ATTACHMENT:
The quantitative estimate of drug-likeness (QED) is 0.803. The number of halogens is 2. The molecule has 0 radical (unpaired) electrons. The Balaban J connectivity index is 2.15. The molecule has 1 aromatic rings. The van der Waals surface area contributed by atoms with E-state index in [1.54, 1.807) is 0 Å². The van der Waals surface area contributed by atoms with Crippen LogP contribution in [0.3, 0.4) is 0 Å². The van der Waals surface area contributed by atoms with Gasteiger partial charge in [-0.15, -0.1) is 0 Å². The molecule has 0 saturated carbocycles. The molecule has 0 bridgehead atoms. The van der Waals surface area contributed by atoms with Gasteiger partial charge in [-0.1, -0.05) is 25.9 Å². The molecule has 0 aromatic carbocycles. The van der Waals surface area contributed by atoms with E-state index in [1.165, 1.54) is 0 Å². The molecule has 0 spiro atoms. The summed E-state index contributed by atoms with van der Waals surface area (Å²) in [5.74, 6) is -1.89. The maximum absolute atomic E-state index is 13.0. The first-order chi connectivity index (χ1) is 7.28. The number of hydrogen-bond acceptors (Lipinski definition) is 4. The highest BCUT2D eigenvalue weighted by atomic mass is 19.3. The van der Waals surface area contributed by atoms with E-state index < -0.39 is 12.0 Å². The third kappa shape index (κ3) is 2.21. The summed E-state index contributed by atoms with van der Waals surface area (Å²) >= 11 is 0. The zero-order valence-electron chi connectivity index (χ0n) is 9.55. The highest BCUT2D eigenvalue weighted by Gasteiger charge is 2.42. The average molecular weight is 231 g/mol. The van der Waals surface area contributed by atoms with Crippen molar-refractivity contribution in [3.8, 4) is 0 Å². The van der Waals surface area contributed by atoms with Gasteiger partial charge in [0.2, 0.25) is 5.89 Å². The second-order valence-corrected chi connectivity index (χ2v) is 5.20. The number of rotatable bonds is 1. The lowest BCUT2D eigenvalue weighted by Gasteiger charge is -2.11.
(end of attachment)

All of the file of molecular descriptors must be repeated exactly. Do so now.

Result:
The quantitative estimate of drug-likeness (QED) is 0.803. The number of halogens is 2. The molecule has 0 radical (unpaired) electrons. The Balaban J connectivity index is 2.15. The molecule has 1 aromatic rings. The van der Waals surface area contributed by atoms with E-state index in [1.54, 1.807) is 0 Å². The van der Waals surface area contributed by atoms with Crippen LogP contribution in [0.3, 0.4) is 0 Å². The van der Waals surface area contributed by atoms with Gasteiger partial charge in [-0.15, -0.1) is 0 Å². The molecule has 0 saturated carbocycles. The molecule has 0 bridgehead atoms. The van der Waals surface area contributed by atoms with Gasteiger partial charge in [-0.1, -0.05) is 25.9 Å². The molecule has 0 aromatic carbocycles. The van der Waals surface area contributed by atoms with E-state index in [1.165, 1.54) is 0 Å². The molecule has 0 spiro atoms. The summed E-state index contributed by atoms with van der Waals surface area (Å²) in [5.74, 6) is -1.89. The maximum absolute atomic E-state index is 13.0. The first-order chi connectivity index (χ1) is 7.28. The number of hydrogen-bond acceptors (Lipinski definition) is 4. The highest BCUT2D eigenvalue weighted by atomic mass is 19.3. The van der Waals surface area contributed by atoms with E-state index < -0.39 is 12.0 Å². The third kappa shape index (κ3) is 2.21. The summed E-state index contributed by atoms with van der Waals surface area (Å²) >= 11 is 0. The zero-order valence-electron chi connectivity index (χ0n) is 9.55. The highest BCUT2D eigenvalue weighted by Gasteiger charge is 2.42. The average molecular weight is 231 g/mol. The van der Waals surface area contributed by atoms with Crippen molar-refractivity contribution in [3.8, 4) is 0 Å². The van der Waals surface area contributed by atoms with Gasteiger partial charge in [0.2, 0.25) is 5.89 Å². The second-order valence-corrected chi connectivity index (χ2v) is 5.20. The number of rotatable bonds is 1. The lowest BCUT2D eigenvalue weighted by Gasteiger charge is -2.11.